We generally assume that our knowledge of history must be in a state of continuous improvement as new research is done, and that,, consequently, modern historical writing must reflect this and give us a more accurate picture of the past than was possible before. But it isn’t so. Political prejudices in the present distort our understanding of the past. It’s clear that the Jews have achieved a kind of “air supremacy” in our civilisation where they are largely able to dictate what everyone else is allowed to say. Dissenters are met with crushing force.
For that reason you can sometimes find more truth in older works, before political correctness set in and the Jews took control. Try finding a modern work that is as candid as this 1935 book, “Isabella of Spain: The Last Crusader” by William Thomas Walsh.
Hardly had the Mohammedan Arabs subdued and organized
the Berbers of north Africa when they were invited
by the Spanish Jews to cross the nine-mile strip of water at
Gibraltar and possess themselves of the Christian kingdom.
The plot was discovered, and the Jews sternly punished. A
second attempt, however, was successful at a moment when
the Visigoth monarchy was perishing of its own follies. “It
remains a fact,” says the Jewish Encyclopedia, “that the Jews,
either directly or through their co-religionists in Africa,
encouraged the Mohammedans to conquer Spain.” In
709 the Arab general Tarik led an army of Berbers, in which
there were many African Jews, across the straits. Defeating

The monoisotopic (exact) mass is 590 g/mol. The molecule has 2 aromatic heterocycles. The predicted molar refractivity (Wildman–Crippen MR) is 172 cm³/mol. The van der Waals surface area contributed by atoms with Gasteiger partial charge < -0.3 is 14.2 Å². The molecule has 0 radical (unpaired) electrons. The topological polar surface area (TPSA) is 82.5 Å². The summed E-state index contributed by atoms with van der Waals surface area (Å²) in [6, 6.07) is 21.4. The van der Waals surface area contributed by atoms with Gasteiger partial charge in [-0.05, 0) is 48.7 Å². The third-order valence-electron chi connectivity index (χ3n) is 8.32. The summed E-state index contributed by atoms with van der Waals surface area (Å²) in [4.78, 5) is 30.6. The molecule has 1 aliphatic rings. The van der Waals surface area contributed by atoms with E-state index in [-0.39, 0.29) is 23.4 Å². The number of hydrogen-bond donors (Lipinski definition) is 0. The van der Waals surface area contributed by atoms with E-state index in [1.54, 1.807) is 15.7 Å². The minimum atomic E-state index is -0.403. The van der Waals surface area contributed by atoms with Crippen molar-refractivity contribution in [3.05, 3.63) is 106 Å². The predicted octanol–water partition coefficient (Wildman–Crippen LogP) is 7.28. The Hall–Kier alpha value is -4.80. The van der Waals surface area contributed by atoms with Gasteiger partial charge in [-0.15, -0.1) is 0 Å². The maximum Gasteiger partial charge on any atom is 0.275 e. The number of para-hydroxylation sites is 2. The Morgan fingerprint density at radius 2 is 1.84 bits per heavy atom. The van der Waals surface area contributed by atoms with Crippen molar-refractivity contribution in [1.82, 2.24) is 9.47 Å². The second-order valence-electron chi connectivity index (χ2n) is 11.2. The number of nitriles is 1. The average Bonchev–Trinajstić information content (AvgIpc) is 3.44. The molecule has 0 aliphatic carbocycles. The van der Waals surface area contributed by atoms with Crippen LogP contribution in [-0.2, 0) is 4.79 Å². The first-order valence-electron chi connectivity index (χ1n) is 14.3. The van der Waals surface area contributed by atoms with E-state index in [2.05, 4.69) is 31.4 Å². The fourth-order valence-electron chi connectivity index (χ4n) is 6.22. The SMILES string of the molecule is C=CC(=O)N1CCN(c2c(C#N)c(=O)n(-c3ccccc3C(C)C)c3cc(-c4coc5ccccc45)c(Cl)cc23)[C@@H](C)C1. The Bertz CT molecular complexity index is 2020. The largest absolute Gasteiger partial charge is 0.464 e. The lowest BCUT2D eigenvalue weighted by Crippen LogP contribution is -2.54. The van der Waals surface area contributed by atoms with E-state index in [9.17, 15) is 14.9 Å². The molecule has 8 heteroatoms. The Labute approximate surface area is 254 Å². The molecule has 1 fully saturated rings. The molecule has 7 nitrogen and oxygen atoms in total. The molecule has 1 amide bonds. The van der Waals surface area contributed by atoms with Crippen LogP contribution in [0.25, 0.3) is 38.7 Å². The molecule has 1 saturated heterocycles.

and slaying King Roderigo, with the aid of Christian
traitors, at the great battle of Jerez de la Frontera, they
carried death in all directions through the peninsula.
Wherever they went, the Jews threw open to them the gates
of the principal cities, so that in an incredibly short time the
Africans were masters of all Spain save the little kingdom of
the Asturias in the northern mountains, where the Christian
survivors who were unwilling to accept Islam reassembled
and prepared to win back their heritage. Meanwhile the
Berbers entered France along the Mediterranean coast.8
The whole western culture of Rome was in jeopardy a
second time, from the same enemy; for by a striking coincidence
it was the same Berber race that had followed Hannibal*
across the Alps into Italy nearly a thousand years
Source: “Isabella of Spain: The Last Crusader” by William Thomas Walsh (link)
When will the Jews apologise and pay compensation to the Spanish people for their centuries of suffering under Muslim rule?
*[My added footnote. Hannibal fought against Rome on behalf of Carthage which had been founded by Phoenicians, who were a Semitic people. The Roman view of Carthage had many elements in common with counter-Semitic propaganda across the ages. For example, they were seen as soulless merchants lacking in any true patriotism or sense of peoplehood; their polity was run like a corporation; they were depicted as wily and clever with words. At a certain stage in the Rome-Carthage wars, Greek states might have sided with one or the other. Part of Rome’s pitch to the Greeks in a bid for their support was that Carthage was somehow alien, oriental, un-European.]